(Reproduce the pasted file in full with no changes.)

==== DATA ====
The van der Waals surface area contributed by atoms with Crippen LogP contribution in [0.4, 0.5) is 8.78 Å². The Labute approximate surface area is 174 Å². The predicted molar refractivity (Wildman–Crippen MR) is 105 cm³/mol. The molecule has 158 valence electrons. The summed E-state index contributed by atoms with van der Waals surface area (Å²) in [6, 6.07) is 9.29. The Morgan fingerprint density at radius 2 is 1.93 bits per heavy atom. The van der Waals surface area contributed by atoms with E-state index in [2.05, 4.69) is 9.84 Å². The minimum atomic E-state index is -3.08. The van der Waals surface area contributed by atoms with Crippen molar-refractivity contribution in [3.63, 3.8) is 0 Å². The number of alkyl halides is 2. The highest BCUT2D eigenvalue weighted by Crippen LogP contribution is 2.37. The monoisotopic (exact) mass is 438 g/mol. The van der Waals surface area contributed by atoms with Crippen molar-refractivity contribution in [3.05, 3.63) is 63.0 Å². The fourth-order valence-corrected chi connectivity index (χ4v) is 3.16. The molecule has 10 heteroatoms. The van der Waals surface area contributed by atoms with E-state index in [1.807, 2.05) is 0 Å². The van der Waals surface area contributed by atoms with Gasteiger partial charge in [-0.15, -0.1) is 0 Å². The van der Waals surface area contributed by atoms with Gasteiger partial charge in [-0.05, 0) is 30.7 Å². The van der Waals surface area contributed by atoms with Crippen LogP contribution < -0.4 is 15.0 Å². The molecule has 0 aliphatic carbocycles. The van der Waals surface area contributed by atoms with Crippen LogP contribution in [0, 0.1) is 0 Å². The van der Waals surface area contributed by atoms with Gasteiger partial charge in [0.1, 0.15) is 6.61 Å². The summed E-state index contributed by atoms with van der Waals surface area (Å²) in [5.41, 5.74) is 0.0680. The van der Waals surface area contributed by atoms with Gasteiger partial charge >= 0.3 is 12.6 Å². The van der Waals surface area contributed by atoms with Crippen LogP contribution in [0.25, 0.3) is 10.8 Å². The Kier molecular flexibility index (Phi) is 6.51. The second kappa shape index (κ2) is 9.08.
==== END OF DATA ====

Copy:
The van der Waals surface area contributed by atoms with Crippen LogP contribution in [0.4, 0.5) is 8.78 Å². The Labute approximate surface area is 174 Å². The predicted molar refractivity (Wildman–Crippen MR) is 105 cm³/mol. The molecule has 158 valence electrons. The summed E-state index contributed by atoms with van der Waals surface area (Å²) in [6, 6.07) is 9.29. The Morgan fingerprint density at radius 2 is 1.93 bits per heavy atom. The van der Waals surface area contributed by atoms with E-state index in [2.05, 4.69) is 9.84 Å². The minimum atomic E-state index is -3.08. The van der Waals surface area contributed by atoms with Crippen molar-refractivity contribution in [3.63, 3.8) is 0 Å². The number of alkyl halides is 2. The highest BCUT2D eigenvalue weighted by Crippen LogP contribution is 2.37. The monoisotopic (exact) mass is 438 g/mol. The van der Waals surface area contributed by atoms with Crippen molar-refractivity contribution in [3.05, 3.63) is 63.0 Å². The fourth-order valence-corrected chi connectivity index (χ4v) is 3.16. The molecule has 10 heteroatoms. The van der Waals surface area contributed by atoms with E-state index in [1.807, 2.05) is 0 Å². The van der Waals surface area contributed by atoms with Gasteiger partial charge in [-0.15, -0.1) is 0 Å². The van der Waals surface area contributed by atoms with Gasteiger partial charge in [-0.05, 0) is 30.7 Å². The van der Waals surface area contributed by atoms with Crippen LogP contribution < -0.4 is 15.0 Å². The molecule has 0 aliphatic carbocycles. The van der Waals surface area contributed by atoms with Crippen LogP contribution in [0, 0.1) is 0 Å². The van der Waals surface area contributed by atoms with Gasteiger partial charge in [0.1, 0.15) is 6.61 Å². The summed E-state index contributed by atoms with van der Waals surface area (Å²) in [5.41, 5.74) is 0.0680. The van der Waals surface area contributed by atoms with Gasteiger partial charge >= 0.3 is 12.6 Å². The van der Waals surface area contributed by atoms with Crippen LogP contribution in [0.25, 0.3) is 10.8 Å². The Kier molecular flexibility index (Phi) is 6.51. The second kappa shape index (κ2) is 9.08.